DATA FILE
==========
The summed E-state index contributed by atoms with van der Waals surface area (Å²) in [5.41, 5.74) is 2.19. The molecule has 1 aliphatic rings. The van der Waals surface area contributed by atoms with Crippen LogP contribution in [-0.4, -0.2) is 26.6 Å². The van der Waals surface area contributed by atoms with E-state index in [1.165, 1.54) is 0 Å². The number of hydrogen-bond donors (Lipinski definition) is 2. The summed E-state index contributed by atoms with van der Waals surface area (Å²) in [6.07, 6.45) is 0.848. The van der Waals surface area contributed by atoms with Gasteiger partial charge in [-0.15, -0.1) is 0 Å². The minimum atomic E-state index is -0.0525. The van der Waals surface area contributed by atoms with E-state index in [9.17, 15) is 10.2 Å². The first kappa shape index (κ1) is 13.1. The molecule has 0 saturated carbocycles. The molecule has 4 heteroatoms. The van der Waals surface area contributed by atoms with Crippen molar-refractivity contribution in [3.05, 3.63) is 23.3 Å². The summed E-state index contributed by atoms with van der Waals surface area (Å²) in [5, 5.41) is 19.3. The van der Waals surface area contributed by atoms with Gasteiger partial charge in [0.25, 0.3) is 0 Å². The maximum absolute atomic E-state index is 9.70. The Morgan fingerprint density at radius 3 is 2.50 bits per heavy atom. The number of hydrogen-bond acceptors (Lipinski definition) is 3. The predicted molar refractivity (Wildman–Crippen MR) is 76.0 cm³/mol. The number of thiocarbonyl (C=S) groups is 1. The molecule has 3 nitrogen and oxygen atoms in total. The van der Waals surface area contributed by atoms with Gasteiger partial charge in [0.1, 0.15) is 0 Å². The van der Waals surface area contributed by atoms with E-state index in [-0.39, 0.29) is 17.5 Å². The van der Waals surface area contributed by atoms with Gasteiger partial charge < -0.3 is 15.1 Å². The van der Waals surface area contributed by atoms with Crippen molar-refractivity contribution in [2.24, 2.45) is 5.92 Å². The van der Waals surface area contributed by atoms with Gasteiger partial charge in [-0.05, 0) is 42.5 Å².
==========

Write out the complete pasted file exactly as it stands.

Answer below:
The summed E-state index contributed by atoms with van der Waals surface area (Å²) in [5.41, 5.74) is 2.19. The molecule has 1 aliphatic rings. The van der Waals surface area contributed by atoms with Crippen LogP contribution in [-0.4, -0.2) is 26.6 Å². The van der Waals surface area contributed by atoms with E-state index in [1.165, 1.54) is 0 Å². The number of hydrogen-bond donors (Lipinski definition) is 2. The summed E-state index contributed by atoms with van der Waals surface area (Å²) in [6.07, 6.45) is 0.848. The van der Waals surface area contributed by atoms with Gasteiger partial charge in [-0.15, -0.1) is 0 Å². The minimum atomic E-state index is -0.0525. The van der Waals surface area contributed by atoms with E-state index in [9.17, 15) is 10.2 Å². The first kappa shape index (κ1) is 13.1. The molecule has 0 saturated carbocycles. The molecule has 4 heteroatoms. The van der Waals surface area contributed by atoms with Crippen molar-refractivity contribution in [3.05, 3.63) is 23.3 Å². The summed E-state index contributed by atoms with van der Waals surface area (Å²) in [5, 5.41) is 19.3. The van der Waals surface area contributed by atoms with Gasteiger partial charge in [0.25, 0.3) is 0 Å². The maximum absolute atomic E-state index is 9.70. The Morgan fingerprint density at radius 3 is 2.50 bits per heavy atom. The number of hydrogen-bond acceptors (Lipinski definition) is 3. The predicted molar refractivity (Wildman–Crippen MR) is 76.0 cm³/mol. The number of thiocarbonyl (C=S) groups is 1. The molecule has 3 nitrogen and oxygen atoms in total. The van der Waals surface area contributed by atoms with Gasteiger partial charge in [0.1, 0.15) is 0 Å². The van der Waals surface area contributed by atoms with E-state index in [-0.39, 0.29) is 17.5 Å². The van der Waals surface area contributed by atoms with Gasteiger partial charge < -0.3 is 15.1 Å². The van der Waals surface area contributed by atoms with Crippen molar-refractivity contribution in [2.24, 2.45) is 5.92 Å². The van der Waals surface area contributed by atoms with Gasteiger partial charge in [-0.05, 0) is 42.5 Å².